Charlie Lyon has met the enemy three times: The first time they were friendly, the next two times they were friends.
The Anthon, Iowa native whose B-17 Flying Fortress was shot down in the Italian Alps during World War II returned with his wife to the crash site where four of his 10-man crew perished. Not only did the natives of the small Italian village of St. Leonhard grandly host him and Mary Jo, they made them guests of honor at the dedication of two memorials to American airmen who died nearby while fighting against Italy and its German allies.
One memorial was to honor those from Lyon's 301st Bomb Group, who died near St. Leonhard on December 29, 1944. The second was dedicated to the 12 crew members of a B-24 who died when their aircraft was shot down a couple of miles away near St. Andrea on February 28, 1945. That dedication was at Brixen, a larger town near the crash sites.
Lyon, 76, was amazed at the generosity of spirit the people of the region demonstrated. "Maybe it's not unprecedented, to put up monuments to the enemy dead, but they have their own dead," he mused.
However, the downing of Lyon's particular B-17 is a story with several unusual circumstances. "We got a direct hit, and I knew we were going down," Lyon recalled. "I was trying to get to the door to bail out when the plane exploded." Lyon, a waist gunner, regained consciousness in mid-air and opened his parachute.
His navigator, Arthur Frechette, was not quite so lucky -- or maybe he was luckier. He slammed into the steep side of a snow-covered mountain seconds after regaining consciousness with no parachute. He survived his injuries and, in time, went on to a long career teaching mathematics in Connecticut, where he still resides.
Even with that, the crew's luck had not run out. Lyon's co-pilot, Sam Wheeler, was blown out of the plane at 25,000 feet without a parachute. As he was falling he was struck in the face by a loose object which he grabbed reflexively and which turned out to be a parachute. He quickly donned the captured chute and pulled the ripcord. It belonged to Frechette. The event was recorded in the Stars and Stripes of the day as "one of the more unusual" occurrences of the war, Lyon recalled. In addition to the recent formalities in Italy, Lyon was able to meet casually with the son and three daughters of the farmer who had rescued him.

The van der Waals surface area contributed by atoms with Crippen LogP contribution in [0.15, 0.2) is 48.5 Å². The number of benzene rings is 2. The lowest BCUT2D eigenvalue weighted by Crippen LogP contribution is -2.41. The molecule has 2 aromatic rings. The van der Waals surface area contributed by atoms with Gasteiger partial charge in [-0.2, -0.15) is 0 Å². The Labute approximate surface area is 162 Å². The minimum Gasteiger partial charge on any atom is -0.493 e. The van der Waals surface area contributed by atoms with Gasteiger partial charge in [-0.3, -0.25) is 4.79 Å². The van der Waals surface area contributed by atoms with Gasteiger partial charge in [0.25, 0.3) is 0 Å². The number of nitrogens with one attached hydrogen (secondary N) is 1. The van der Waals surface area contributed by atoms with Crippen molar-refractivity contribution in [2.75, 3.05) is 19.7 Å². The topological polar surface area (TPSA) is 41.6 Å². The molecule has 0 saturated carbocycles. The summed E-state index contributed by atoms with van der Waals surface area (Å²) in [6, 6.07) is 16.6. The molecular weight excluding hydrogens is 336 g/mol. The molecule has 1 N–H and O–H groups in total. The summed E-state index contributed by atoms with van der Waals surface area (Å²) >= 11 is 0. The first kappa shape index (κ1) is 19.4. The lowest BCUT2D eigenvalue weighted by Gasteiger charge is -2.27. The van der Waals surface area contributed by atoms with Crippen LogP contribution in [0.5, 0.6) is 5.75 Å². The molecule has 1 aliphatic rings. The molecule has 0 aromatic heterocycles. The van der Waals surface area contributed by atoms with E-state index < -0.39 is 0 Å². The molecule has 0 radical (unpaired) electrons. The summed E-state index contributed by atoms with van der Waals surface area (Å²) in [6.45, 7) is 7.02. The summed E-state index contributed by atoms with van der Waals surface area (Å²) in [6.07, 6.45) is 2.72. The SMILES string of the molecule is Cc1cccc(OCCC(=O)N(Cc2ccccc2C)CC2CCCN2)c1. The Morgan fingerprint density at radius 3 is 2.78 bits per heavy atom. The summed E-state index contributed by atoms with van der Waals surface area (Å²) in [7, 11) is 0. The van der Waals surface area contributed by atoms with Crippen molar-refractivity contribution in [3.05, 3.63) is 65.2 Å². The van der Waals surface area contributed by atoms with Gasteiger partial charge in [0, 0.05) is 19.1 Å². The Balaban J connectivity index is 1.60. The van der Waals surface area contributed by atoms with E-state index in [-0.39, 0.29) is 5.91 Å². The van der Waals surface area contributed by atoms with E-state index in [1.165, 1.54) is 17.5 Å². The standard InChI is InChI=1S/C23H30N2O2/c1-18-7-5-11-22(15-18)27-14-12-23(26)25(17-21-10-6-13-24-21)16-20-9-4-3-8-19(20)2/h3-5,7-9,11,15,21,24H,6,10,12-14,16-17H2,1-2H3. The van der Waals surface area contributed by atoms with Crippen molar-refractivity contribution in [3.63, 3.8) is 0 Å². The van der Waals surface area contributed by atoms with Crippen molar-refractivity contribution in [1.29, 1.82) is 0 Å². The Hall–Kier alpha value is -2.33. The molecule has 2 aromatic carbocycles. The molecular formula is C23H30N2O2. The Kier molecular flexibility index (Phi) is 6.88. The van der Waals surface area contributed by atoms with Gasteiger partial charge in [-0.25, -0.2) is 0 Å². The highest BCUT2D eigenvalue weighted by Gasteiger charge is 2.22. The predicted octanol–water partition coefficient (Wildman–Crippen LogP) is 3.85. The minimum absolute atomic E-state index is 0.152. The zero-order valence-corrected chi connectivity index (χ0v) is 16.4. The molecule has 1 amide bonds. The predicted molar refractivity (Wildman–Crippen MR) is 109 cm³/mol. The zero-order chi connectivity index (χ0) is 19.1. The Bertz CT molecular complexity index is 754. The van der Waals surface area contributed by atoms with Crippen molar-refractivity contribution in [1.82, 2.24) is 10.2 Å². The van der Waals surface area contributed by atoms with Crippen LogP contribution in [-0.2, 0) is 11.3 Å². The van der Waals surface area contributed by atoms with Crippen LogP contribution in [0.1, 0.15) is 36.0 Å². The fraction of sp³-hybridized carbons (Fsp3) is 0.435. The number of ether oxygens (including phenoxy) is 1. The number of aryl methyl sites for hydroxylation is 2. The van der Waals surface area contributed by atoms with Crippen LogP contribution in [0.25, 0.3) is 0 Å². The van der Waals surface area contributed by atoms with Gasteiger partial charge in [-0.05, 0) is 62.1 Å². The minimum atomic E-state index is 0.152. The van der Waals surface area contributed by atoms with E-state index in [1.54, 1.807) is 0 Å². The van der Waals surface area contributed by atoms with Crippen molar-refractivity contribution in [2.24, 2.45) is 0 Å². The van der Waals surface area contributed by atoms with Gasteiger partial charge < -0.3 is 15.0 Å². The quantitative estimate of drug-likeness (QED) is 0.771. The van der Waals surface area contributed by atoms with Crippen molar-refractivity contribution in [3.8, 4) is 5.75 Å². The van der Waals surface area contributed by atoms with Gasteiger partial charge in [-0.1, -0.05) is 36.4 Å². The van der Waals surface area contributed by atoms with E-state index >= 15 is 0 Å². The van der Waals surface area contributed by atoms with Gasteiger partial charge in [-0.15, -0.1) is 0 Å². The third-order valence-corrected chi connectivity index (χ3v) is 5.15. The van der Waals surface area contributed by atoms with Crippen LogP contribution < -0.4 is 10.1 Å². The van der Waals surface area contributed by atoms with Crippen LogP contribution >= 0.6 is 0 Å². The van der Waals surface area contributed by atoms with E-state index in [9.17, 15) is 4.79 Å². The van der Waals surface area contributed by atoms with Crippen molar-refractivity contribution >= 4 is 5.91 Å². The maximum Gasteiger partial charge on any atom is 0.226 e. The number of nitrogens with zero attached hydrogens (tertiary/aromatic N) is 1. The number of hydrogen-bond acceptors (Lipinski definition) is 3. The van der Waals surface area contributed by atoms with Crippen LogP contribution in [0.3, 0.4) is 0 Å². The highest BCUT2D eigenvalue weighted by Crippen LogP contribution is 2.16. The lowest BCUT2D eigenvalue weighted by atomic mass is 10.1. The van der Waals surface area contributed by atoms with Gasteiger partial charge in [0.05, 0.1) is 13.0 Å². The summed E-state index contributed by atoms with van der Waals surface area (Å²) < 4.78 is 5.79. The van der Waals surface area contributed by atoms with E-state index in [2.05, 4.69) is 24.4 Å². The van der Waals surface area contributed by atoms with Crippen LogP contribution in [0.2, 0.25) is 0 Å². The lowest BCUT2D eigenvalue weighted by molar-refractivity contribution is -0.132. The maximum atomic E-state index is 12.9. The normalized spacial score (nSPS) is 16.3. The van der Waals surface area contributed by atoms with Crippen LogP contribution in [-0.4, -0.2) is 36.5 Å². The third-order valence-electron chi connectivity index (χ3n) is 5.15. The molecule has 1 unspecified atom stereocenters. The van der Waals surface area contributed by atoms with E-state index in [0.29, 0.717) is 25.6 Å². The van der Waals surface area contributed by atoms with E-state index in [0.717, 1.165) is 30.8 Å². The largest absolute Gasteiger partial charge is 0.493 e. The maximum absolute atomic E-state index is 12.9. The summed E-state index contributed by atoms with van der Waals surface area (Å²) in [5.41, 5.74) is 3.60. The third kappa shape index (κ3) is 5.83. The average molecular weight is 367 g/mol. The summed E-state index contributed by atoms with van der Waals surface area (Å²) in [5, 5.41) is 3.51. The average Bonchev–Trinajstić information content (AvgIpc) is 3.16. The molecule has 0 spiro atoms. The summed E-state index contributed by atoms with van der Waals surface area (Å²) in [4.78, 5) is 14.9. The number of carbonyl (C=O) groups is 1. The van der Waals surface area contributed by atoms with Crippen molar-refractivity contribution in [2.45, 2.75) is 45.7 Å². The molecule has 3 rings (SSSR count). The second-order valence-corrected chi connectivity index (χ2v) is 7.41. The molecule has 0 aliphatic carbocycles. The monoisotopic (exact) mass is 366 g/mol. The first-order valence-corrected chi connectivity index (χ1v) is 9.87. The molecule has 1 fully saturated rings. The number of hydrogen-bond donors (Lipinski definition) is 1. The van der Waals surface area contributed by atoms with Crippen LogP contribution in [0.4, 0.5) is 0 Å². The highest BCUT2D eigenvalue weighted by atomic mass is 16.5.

Josef Frener had gone to look for Lyon three times that day, and finally located him just before dark, stuck in a tree and bleeding from minor injuries. Lyon said Frener saved his life, given the deadly mountain weather. After ensuring Lyon was unarmed, Frener took him to his home, gave him a hearty meal and a featherbed to sleep in. Lyon in turn gave the little girls pieces of chocolate from his survival kit.
The next morning Lyon helped Frau Frener churn butter, hoping to garner her favor and thus her aid in getting to nearby Austria where he would be safe. His effort had no effect. Soon German soldiers came, taking him to the prison camp at Nuremberg.
But the three girls, now middle-aged adults, remembered "the handsome American airman" and his chocolate. Through an interpreter they told Lyon that they were the envy of every girl in school after the bomber was shot down. Their mother made silk dresses for them from the remnants of his parachute.
Lyon had stayed only three months at Nuremberg when he was sent on a forced march to another camp about 100 miles south, near Munich. There the Germans had hoped to negotiate with their American prisoners.
In 1965 Charlie took Mary Jo and their family to visit Germany. "I'd kept a diary on the march; I kept track of every place I'd slept," Lyon said. On his return trip, following his diary, they found every spot. On that same trip, the Lyons were befriended by a German, Martin Braun, who, with a knowledge of English, helped them negotiate the countryside. Braun, a former enemy soldier, subsequently made 16 trips to the United States, visiting the Lyons. "He was in anti-aircraft" Lyon said. "We always kidded that he shot my plane down. He said, no, they never could hit anything," Lyon recounted, laughing.
Touched by the 1965 trip, Lyons' son Tim, then 45, made an individual pilgrimage to the crash site in 1971 when he graduated from high school. He now runs the family bee-keeping business in Herrick, S.D. a third-generation apiarist.
And so in the fullness of time, in 1998, Charlie Lyon had gone from being a prisoner in enemy territory to being among the first Americans ever entertained by officials of Brixen town going back to its founding 901 AD. Both Airmen monuments were blessed by the Church, a requirement in Italy, then set on footings at the rural sites.
And Lyon, who once again found the exact spot of his plane's crash, brought back a lot of memories and a small bag filled with pieces of rust-encrusted metal. "It's just a bunch of junk," he explained, "but to me it's history."